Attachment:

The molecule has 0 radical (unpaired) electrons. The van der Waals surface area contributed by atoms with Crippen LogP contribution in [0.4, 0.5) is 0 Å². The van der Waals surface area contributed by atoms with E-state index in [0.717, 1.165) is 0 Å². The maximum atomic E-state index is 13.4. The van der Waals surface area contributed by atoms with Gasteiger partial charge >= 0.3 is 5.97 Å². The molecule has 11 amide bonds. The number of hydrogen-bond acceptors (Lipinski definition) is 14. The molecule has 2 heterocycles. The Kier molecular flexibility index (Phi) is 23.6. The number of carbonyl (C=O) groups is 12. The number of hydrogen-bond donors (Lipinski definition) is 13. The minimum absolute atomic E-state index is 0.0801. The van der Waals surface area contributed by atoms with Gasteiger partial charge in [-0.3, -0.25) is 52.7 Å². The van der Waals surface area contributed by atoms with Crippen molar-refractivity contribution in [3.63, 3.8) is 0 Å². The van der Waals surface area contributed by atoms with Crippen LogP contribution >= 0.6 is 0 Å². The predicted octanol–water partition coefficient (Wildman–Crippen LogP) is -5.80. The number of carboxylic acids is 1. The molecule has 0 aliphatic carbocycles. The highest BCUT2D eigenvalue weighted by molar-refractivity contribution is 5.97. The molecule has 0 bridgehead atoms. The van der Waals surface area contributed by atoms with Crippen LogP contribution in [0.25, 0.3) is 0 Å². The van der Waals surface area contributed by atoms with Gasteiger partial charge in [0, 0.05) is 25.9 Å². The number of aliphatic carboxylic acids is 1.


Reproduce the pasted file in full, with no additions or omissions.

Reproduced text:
The molecule has 0 radical (unpaired) electrons. The van der Waals surface area contributed by atoms with Crippen LogP contribution in [0.4, 0.5) is 0 Å². The van der Waals surface area contributed by atoms with E-state index in [0.717, 1.165) is 0 Å². The maximum atomic E-state index is 13.4. The van der Waals surface area contributed by atoms with Gasteiger partial charge >= 0.3 is 5.97 Å². The molecule has 11 amide bonds. The number of hydrogen-bond acceptors (Lipinski definition) is 14. The molecule has 2 heterocycles. The Kier molecular flexibility index (Phi) is 23.6. The number of carbonyl (C=O) groups is 12. The number of hydrogen-bond donors (Lipinski definition) is 13. The minimum absolute atomic E-state index is 0.0801. The van der Waals surface area contributed by atoms with Gasteiger partial charge in [-0.3, -0.25) is 52.7 Å². The van der Waals surface area contributed by atoms with Crippen molar-refractivity contribution in [3.63, 3.8) is 0 Å². The van der Waals surface area contributed by atoms with Crippen LogP contribution >= 0.6 is 0 Å². The predicted octanol–water partition coefficient (Wildman–Crippen LogP) is -5.80. The number of carboxylic acids is 1. The molecule has 0 aliphatic carbocycles. The highest BCUT2D eigenvalue weighted by molar-refractivity contribution is 5.97. The molecule has 0 bridgehead atoms. The van der Waals surface area contributed by atoms with Crippen LogP contribution in [0.25, 0.3) is 0 Å². The van der Waals surface area contributed by atoms with Gasteiger partial charge in [0, 0.05) is 25.9 Å². The number of aliphatic carboxylic acids is 1.